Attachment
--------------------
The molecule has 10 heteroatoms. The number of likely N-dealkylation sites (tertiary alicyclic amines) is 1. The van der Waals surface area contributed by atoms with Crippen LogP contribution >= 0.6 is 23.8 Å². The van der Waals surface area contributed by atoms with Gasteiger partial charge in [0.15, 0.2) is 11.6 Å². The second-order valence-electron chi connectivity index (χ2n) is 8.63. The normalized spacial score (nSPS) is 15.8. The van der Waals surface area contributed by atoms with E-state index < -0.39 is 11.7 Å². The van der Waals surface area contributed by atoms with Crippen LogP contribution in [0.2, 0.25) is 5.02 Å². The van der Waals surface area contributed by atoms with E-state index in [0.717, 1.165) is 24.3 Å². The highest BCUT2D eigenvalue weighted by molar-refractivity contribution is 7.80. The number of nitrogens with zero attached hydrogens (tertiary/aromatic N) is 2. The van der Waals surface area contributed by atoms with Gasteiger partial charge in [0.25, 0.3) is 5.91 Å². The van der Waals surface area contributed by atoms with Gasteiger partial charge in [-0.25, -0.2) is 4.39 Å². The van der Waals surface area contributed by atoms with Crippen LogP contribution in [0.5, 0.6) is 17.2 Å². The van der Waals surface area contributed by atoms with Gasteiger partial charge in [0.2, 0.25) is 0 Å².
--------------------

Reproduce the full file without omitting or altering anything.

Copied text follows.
The molecule has 10 heteroatoms. The number of likely N-dealkylation sites (tertiary alicyclic amines) is 1. The van der Waals surface area contributed by atoms with Crippen LogP contribution >= 0.6 is 23.8 Å². The van der Waals surface area contributed by atoms with Gasteiger partial charge in [0.15, 0.2) is 11.6 Å². The second-order valence-electron chi connectivity index (χ2n) is 8.63. The normalized spacial score (nSPS) is 15.8. The van der Waals surface area contributed by atoms with E-state index < -0.39 is 11.7 Å². The van der Waals surface area contributed by atoms with Crippen LogP contribution in [0.2, 0.25) is 5.02 Å². The van der Waals surface area contributed by atoms with E-state index in [0.717, 1.165) is 24.3 Å². The highest BCUT2D eigenvalue weighted by molar-refractivity contribution is 7.80. The number of nitrogens with zero attached hydrogens (tertiary/aromatic N) is 2. The van der Waals surface area contributed by atoms with Gasteiger partial charge in [0.25, 0.3) is 5.91 Å². The van der Waals surface area contributed by atoms with Gasteiger partial charge in [-0.25, -0.2) is 4.39 Å². The van der Waals surface area contributed by atoms with Crippen LogP contribution in [0.5, 0.6) is 17.2 Å². The van der Waals surface area contributed by atoms with Gasteiger partial charge in [0.2, 0.25) is 0 Å².